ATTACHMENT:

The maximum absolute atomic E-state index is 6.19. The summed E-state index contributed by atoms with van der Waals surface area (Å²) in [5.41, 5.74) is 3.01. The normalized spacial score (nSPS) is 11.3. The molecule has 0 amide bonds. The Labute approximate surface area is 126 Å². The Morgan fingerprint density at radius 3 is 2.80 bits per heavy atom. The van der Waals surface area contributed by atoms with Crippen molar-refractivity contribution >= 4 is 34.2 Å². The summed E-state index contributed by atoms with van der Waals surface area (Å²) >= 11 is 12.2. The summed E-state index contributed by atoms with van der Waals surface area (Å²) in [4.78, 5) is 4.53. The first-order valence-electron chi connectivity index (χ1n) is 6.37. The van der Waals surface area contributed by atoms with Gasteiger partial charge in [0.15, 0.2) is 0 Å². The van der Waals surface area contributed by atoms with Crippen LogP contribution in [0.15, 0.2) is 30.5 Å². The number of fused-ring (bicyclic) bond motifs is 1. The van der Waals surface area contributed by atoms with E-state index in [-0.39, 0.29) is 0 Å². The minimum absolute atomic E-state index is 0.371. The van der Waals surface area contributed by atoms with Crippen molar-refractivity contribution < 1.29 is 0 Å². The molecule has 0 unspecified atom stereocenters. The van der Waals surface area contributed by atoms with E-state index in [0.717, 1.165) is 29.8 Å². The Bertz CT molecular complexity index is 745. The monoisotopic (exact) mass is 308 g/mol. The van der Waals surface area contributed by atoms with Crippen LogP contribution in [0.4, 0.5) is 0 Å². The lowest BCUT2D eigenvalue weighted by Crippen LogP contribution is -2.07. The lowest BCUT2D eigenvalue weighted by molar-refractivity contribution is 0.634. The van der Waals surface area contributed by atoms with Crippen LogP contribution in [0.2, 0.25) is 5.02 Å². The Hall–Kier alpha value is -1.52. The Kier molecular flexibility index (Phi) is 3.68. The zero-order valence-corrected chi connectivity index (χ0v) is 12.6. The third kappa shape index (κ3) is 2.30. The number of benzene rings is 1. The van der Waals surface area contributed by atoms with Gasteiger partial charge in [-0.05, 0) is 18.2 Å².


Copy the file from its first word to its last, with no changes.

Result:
The maximum absolute atomic E-state index is 6.19. The summed E-state index contributed by atoms with van der Waals surface area (Å²) in [5.41, 5.74) is 3.01. The normalized spacial score (nSPS) is 11.3. The molecule has 0 amide bonds. The Labute approximate surface area is 126 Å². The Morgan fingerprint density at radius 3 is 2.80 bits per heavy atom. The van der Waals surface area contributed by atoms with Crippen molar-refractivity contribution >= 4 is 34.2 Å². The summed E-state index contributed by atoms with van der Waals surface area (Å²) >= 11 is 12.2. The summed E-state index contributed by atoms with van der Waals surface area (Å²) in [4.78, 5) is 4.53. The first-order valence-electron chi connectivity index (χ1n) is 6.37. The van der Waals surface area contributed by atoms with Gasteiger partial charge in [0.15, 0.2) is 0 Å². The van der Waals surface area contributed by atoms with Crippen LogP contribution in [0.15, 0.2) is 30.5 Å². The number of fused-ring (bicyclic) bond motifs is 1. The van der Waals surface area contributed by atoms with E-state index in [-0.39, 0.29) is 0 Å². The minimum absolute atomic E-state index is 0.371. The van der Waals surface area contributed by atoms with Crippen molar-refractivity contribution < 1.29 is 0 Å². The molecule has 0 unspecified atom stereocenters. The van der Waals surface area contributed by atoms with E-state index in [0.717, 1.165) is 29.8 Å². The Bertz CT molecular complexity index is 745. The monoisotopic (exact) mass is 308 g/mol. The van der Waals surface area contributed by atoms with Crippen LogP contribution in [0.4, 0.5) is 0 Å². The lowest BCUT2D eigenvalue weighted by Crippen LogP contribution is -2.07. The lowest BCUT2D eigenvalue weighted by molar-refractivity contribution is 0.634. The van der Waals surface area contributed by atoms with Crippen LogP contribution in [0.2, 0.25) is 5.02 Å². The Hall–Kier alpha value is -1.52. The Kier molecular flexibility index (Phi) is 3.68. The zero-order valence-corrected chi connectivity index (χ0v) is 12.6. The third kappa shape index (κ3) is 2.30. The number of benzene rings is 1. The van der Waals surface area contributed by atoms with Gasteiger partial charge in [-0.05, 0) is 18.2 Å².